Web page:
It should also be noted that future research should explore methods for realistically representing soil moisture variability over karst by focusing on localized discrete changes near karst surface features instead of broad alterations in soil moisture over a well-known karst region such as WKYPK. In addition, interdisciplinary research between atmospheric and karst studies is encouraged to develop a karst aquifer model that accounts for the local-scale surface and subsurface karst features as suggested by White (2002). These types of scientific investigations would require exhaustive field campaigns, but when implemented within atmospheric research models, they can provide insights for both atmospheric and hydrological science communities.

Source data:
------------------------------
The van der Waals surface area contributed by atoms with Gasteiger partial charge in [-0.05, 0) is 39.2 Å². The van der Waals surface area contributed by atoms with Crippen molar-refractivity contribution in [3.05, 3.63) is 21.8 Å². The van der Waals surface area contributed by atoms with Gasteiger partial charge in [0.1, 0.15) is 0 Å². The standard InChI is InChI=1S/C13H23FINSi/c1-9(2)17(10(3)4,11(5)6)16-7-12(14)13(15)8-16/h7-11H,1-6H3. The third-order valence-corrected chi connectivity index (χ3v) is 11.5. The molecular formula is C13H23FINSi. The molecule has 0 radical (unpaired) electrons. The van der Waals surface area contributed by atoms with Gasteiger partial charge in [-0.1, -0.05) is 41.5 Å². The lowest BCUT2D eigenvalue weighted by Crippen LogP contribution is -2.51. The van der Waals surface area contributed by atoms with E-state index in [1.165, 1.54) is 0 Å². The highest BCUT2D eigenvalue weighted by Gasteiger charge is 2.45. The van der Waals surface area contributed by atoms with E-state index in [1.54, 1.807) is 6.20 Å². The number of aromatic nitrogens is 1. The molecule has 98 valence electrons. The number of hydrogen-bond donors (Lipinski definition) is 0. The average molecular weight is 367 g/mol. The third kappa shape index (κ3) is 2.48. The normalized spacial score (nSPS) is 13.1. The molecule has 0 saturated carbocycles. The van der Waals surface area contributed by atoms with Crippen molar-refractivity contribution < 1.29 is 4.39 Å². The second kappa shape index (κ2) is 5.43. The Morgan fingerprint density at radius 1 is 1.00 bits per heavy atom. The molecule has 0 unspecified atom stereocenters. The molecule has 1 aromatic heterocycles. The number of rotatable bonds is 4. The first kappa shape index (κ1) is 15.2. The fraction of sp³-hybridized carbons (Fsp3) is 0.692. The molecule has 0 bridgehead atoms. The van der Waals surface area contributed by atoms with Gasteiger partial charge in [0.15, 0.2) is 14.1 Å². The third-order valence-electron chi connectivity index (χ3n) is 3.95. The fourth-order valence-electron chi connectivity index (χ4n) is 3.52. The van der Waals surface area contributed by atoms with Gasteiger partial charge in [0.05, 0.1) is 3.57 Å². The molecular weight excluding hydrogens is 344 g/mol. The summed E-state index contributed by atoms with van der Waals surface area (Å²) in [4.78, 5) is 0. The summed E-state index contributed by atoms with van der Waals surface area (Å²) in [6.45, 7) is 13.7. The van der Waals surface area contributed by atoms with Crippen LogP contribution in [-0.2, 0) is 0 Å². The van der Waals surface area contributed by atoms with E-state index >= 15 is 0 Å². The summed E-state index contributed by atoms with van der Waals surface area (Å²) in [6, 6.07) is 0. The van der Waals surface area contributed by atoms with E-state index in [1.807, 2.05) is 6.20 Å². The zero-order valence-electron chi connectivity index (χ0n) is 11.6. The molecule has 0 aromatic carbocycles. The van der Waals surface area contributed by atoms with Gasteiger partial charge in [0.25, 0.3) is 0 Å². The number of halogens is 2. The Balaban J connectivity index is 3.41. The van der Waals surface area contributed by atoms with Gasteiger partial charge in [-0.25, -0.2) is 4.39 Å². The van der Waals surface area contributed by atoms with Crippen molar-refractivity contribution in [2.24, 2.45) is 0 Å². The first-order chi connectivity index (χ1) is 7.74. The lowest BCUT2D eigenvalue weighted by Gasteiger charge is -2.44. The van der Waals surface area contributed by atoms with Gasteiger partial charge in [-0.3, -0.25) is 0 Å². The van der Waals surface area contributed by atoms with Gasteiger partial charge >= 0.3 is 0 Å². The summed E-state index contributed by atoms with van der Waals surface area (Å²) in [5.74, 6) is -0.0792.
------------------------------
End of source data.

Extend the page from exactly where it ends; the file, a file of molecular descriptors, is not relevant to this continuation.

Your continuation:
The authors thank the editor and three anonymous reviewers for their valuable comments and suggestions, which helped to improve this paper. The authors also gratefully acknowledge valuable feedback provided by Dr. Jason Polk and Dr. Chris Groves on karst hydrology. This work is funded by the USDA Grant 58-6445-6-068. Technical assistance provided by Michael Grogan and Andrew Quilligan is much appreciated.